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Shell: Will a new boss be content with a Dutch treat?


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Worried about the soaring cost of oil and gas? Shell boss Jeroen van der Veer agrees to an email grilling from Times Online readers on profits, prices and petrol. 
The Times
May 21, 2008

Can Britain return to be the best engineer?

Parliament has given Britain an opportunity to become great in engineering once again. It is a small chance but one worth backing, and in the defeat yesterday of the opponents of embryonic stem-cell research, there is the possibility in coming decades of building a world-beating industry.

It means engineering better human beings, not bridges, but that is no matter, unless you are hysterical or ideologically orthodox.

Years ago, we in Europe voluntarily gave up a new technology of huge commercial and social benefit – GM foods. The research went to the United States because of our fear of the new and our sentimentality about the natural world.

Supporters of stem-cell research will be grateful that the animal cells used in hybrid admixed embryos come from cows, rather than more photogenic foxes or seal pups.

A combination of luck and American religious fundamentalism has secured for Britain a competitive advantage, attracting American scientists, notably Roger Pederson and Stephen Minger, who escaped to a more congenial intellectual climate.

The head start will not last long. Despite the veto cast by President Bush on federal funding, billions of dollars are being invested, notably by California.

If good research is to be transformed into something bigger that creates wealth, opportunity and hope, rather than only ideas, there must be bold investment, initially by the State, and a robust attitude to detractors.

It will take time and it could fail, but this Government has precious few irons in the fire.

France relishes idea of greater subsidy

A massive food fight is erupting again in Brussels, where Mariann Fischer Boel, the Commissioner for Agriculture, is pushing for further reforms to the Common Agricultural Policy (CAP) in an interim health check of European Union farm policy.

Production subsidies would be removed, grants for biofuels would be eliminated and payments for set-aside land removed. In addition, she would top-slice the subsidies to big farms and use the cash to support rural development.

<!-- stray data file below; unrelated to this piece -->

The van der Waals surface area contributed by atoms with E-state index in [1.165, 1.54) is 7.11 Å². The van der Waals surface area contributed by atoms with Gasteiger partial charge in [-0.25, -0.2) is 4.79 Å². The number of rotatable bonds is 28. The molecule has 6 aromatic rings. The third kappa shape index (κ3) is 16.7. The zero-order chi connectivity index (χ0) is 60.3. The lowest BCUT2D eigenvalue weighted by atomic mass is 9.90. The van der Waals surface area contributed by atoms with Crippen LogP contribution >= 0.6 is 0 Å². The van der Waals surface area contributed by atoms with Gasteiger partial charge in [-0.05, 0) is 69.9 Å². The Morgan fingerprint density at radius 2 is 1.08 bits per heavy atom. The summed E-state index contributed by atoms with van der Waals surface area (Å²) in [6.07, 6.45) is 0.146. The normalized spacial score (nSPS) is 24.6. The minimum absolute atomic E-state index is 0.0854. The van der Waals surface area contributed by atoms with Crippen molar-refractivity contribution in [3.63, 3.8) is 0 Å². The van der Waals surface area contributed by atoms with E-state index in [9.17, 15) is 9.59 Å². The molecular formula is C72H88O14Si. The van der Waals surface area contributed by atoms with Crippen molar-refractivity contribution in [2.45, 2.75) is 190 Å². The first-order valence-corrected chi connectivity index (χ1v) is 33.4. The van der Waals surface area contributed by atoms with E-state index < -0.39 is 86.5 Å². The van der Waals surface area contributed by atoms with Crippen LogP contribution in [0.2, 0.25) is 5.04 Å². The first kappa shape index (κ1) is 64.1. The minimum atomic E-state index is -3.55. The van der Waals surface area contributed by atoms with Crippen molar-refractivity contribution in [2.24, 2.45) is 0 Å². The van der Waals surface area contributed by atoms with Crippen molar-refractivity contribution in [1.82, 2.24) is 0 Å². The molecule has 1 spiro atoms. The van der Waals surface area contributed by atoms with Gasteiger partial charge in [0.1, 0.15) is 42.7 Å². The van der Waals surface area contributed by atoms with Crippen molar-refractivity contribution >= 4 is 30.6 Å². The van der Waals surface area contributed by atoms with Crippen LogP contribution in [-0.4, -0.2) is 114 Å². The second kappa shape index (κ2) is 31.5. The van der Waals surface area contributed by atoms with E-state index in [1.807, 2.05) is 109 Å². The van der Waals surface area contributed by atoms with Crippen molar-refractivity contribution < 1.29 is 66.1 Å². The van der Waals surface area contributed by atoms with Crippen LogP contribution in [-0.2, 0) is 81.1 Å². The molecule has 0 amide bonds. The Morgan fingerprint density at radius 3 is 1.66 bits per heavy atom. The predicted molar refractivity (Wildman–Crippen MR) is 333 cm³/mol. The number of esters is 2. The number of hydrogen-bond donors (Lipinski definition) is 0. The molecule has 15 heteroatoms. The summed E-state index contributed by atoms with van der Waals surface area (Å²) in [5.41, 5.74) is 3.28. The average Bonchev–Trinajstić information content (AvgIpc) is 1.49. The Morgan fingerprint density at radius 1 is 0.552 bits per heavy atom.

It all sounds great. While the world frets over foods shortages and panicky governments lock up their pantries, Europe would do the opposite – open doors, deregulate and let farmers produce the food that consumers want to eat.

Needless to say, Ms Fischer Boel’s agenda faces attack from all sides.

Even the British are worried because her proposal to place a ceiling on bungs to the biggest farms would hit the UK hard, notably the pampered grain barons of East Anglia.

It is about who gets what share of the pie and France is jubilant, seeing in the present food price escalation a golden opportunity to push for more subsidy, not less.

France receives a quarter of the €40 billion (£32 billion) CAP budget and Michel Barnier, the French Agriculture Minister, wants to return to the bad old system of giving farmers subsidies for output, using the simplistic argument that in a world of shortage Europe must be self-sufficient.

This return to an agricultural war economy is nonsense, of course. Europe needs to trade and produce food competitively. The world does not need more farming – it needs more intelligent farming.

Knowing when to flirt with Mammon

If food divides Europeans, they agree, nonetheless, about executive pay, and our EU partners are threatening punitive taxes to curb greed in the boardroom.

Moves are afoot in the Netherlands, where, to the great distress of the Dutch business establishment, legislation has been tabled in parliament to tax executive bonuses.

The Bill would require a 30 per cent levy on payouts of €500,000 or more. Conspicuous displays of wealth are not to the Dutch taste – there was an outcry over the €22 million golden parachute paid to Rijkman Groenink, the former boss of ABN Amro.

Still, the Dutch know that they must flirt with Mammon to survive. Amsterdam is on the business map because of the generous Dutch tax treatment of holding companies, but some Dutch bosses are now weighing up their potential loss of personal earnings.

Ad Scheepbouwer, the head of KPN, the telecoms group, gave warning: “All the fuss about salaries will make companies want to move their headquarters away from the Netherlands.”

At least two Anglo-Dutch companies must be in the frame, Royal Dutch Shell and Unilever, both of which employ rafts of senior executives earning multimillion-euro salaries and bonuses.

Latterly Unilever has been drawing more of its top team to London, leaving only a treasury function in Rotterdam (useful to gain the maximum advantage of Dutch taxation).

Shell, however, has moved in the other direction, settling its head office in The Hague and reducing London to a rump of downstream businesses.

It is a tough choice for Shell’s bosses. Jeroen van der Veer, the Shell chief, will no doubt suffer with good grace the requirement to share his retirement bonus and pension with his fellow Dutchmen.

But what of his British and American colleagues? Shell has not found it easy recruiting senior people to The Hague, and what of Mr van der Veer’s successor?

The expectation is that Shell, for the first time, will recruit an outsider to lead the company. Will a new boss be content with a Dutch treat?

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